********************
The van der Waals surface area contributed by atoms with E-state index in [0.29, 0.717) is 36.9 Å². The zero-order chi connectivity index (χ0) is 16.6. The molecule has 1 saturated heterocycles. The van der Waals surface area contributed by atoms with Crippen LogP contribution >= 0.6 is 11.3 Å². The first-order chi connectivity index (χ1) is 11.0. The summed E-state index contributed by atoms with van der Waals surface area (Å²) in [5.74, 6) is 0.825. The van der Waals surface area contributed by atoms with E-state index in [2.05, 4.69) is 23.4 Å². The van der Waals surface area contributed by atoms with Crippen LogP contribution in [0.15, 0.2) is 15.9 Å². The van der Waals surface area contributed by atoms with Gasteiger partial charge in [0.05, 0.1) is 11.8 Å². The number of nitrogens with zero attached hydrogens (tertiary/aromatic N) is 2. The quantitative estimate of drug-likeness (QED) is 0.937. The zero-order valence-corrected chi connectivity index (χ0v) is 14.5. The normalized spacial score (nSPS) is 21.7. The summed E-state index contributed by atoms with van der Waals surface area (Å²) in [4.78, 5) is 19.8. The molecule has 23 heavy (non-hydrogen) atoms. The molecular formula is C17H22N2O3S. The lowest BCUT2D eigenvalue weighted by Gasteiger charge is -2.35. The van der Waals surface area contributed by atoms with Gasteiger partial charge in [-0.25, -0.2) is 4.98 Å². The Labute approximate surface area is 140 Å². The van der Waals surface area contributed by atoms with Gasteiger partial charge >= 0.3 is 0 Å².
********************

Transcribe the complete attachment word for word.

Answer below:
The van der Waals surface area contributed by atoms with E-state index in [0.29, 0.717) is 36.9 Å². The zero-order chi connectivity index (χ0) is 16.6. The molecule has 1 saturated heterocycles. The van der Waals surface area contributed by atoms with Crippen LogP contribution >= 0.6 is 11.3 Å². The first-order chi connectivity index (χ1) is 11.0. The summed E-state index contributed by atoms with van der Waals surface area (Å²) in [5.74, 6) is 0.825. The van der Waals surface area contributed by atoms with E-state index in [2.05, 4.69) is 23.4 Å². The van der Waals surface area contributed by atoms with Crippen LogP contribution in [0.15, 0.2) is 15.9 Å². The van der Waals surface area contributed by atoms with Gasteiger partial charge in [0.05, 0.1) is 11.8 Å². The number of nitrogens with zero attached hydrogens (tertiary/aromatic N) is 2. The quantitative estimate of drug-likeness (QED) is 0.937. The zero-order valence-corrected chi connectivity index (χ0v) is 14.5. The normalized spacial score (nSPS) is 21.7. The summed E-state index contributed by atoms with van der Waals surface area (Å²) in [4.78, 5) is 19.8. The molecule has 23 heavy (non-hydrogen) atoms. The molecular formula is C17H22N2O3S. The lowest BCUT2D eigenvalue weighted by Gasteiger charge is -2.35. The van der Waals surface area contributed by atoms with Gasteiger partial charge in [-0.25, -0.2) is 4.98 Å². The Labute approximate surface area is 140 Å². The van der Waals surface area contributed by atoms with Gasteiger partial charge >= 0.3 is 0 Å².